But, in the end, I can't help but wondering what I did when I left the theatre after Django: "What could Tarantino do with a completely original story, free from allusion, parody, and tribute?" My money is on some pretty great work that would actually earn the praise--his own included--that he seems to court.


Edited by Number 6, May 06 2013 - 11:37 AM.


#28 of 65 Richard--W

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Posted May 06 2013 - 01:20 PM

The good vs great argument is useful and definable, I assure you, in situations like this. QT's intellect is all movie trivia. If it weren't for movie trivia, he'd be illiterate, and his films reflect his illiteracy.

 

Your question -- "what would Tarantino do with a  completely original story, free of allusion, parody, and tribute?" -- is answered, in a way, in JACKIE BROWN (1997). QT adapts the highly regarded crime novel Rum Punch by Elmore Leonard:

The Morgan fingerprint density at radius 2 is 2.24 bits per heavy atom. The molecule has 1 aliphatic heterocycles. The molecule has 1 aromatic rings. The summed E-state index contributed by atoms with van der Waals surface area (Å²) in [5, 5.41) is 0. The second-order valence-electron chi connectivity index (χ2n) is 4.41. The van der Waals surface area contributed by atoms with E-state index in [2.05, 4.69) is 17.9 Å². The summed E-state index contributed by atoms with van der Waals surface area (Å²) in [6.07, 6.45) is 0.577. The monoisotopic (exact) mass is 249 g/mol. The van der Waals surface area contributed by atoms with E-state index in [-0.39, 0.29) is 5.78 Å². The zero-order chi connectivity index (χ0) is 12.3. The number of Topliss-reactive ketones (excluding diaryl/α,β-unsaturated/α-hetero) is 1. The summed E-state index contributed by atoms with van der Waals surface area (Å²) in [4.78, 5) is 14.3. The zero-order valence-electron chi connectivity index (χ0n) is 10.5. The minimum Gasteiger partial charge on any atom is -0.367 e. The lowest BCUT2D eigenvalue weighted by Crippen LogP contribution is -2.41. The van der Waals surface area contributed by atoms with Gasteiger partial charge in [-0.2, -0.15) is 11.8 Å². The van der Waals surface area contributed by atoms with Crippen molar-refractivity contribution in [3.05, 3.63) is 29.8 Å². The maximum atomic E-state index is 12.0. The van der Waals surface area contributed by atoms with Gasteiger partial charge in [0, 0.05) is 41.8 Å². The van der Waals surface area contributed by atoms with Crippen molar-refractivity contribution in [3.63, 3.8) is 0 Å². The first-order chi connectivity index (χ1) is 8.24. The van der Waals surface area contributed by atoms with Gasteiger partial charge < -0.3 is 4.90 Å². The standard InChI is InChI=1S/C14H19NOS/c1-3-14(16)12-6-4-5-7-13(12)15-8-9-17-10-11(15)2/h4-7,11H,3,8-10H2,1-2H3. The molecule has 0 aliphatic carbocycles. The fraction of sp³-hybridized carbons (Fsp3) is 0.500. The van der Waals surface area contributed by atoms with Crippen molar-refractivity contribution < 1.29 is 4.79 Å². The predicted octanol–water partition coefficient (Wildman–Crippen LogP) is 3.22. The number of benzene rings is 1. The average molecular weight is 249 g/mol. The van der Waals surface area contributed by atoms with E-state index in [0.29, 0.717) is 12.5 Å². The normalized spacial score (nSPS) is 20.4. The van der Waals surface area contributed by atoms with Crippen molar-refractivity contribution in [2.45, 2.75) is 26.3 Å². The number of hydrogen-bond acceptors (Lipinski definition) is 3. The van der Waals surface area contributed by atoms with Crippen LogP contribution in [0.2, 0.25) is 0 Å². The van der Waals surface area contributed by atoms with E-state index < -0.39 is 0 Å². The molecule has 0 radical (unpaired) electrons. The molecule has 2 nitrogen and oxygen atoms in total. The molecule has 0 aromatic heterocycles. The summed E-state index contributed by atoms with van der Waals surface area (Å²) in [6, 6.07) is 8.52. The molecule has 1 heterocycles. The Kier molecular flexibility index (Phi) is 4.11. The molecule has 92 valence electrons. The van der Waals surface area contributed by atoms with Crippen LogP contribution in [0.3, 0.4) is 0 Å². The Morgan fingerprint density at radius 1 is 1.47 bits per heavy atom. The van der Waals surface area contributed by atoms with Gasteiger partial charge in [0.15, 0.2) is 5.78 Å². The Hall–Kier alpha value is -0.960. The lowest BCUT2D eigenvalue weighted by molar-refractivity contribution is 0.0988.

http://www.amazon.co...67873738&sr=1-9

 

The story is original in the sense that it's not derived from other people's movies. But there are dimensions in Leonard's prose that QT doesn't perceive. Subtleties are done away with or exposited in dialogue. Instead of character interaction based on emoting, Qt provides endless discussions. I like this film very much, however, because it is dramatically viable even though the adaptation is more narrow than it needs to be. It has more substance and intellect than QT's "original" screenplays. As the story unfolds the bail bondsman Max Cherry (played by Robert Forster) finds himself falling in love with flight attendant Jackie Brown (played by Pam Grier). Forster expresses this very clearly, although there is nothing in the script to support it. Either Jackie doesn't realize how he feels, or she's not interested. There is one purely visual moment in the film that comes at the very end when Jackie walks away. She's not just leaving, she's walking away forever, out of his life. Forster wants to say something to stop her, but instead he just watches her leave. QT holds on Forster's face as he tries to speak, but he knows it's hopeless. Fade-out. It's a poignant scene, and there's no other visual moment like it anywhere in QT's films. I think the actors must have made it happen.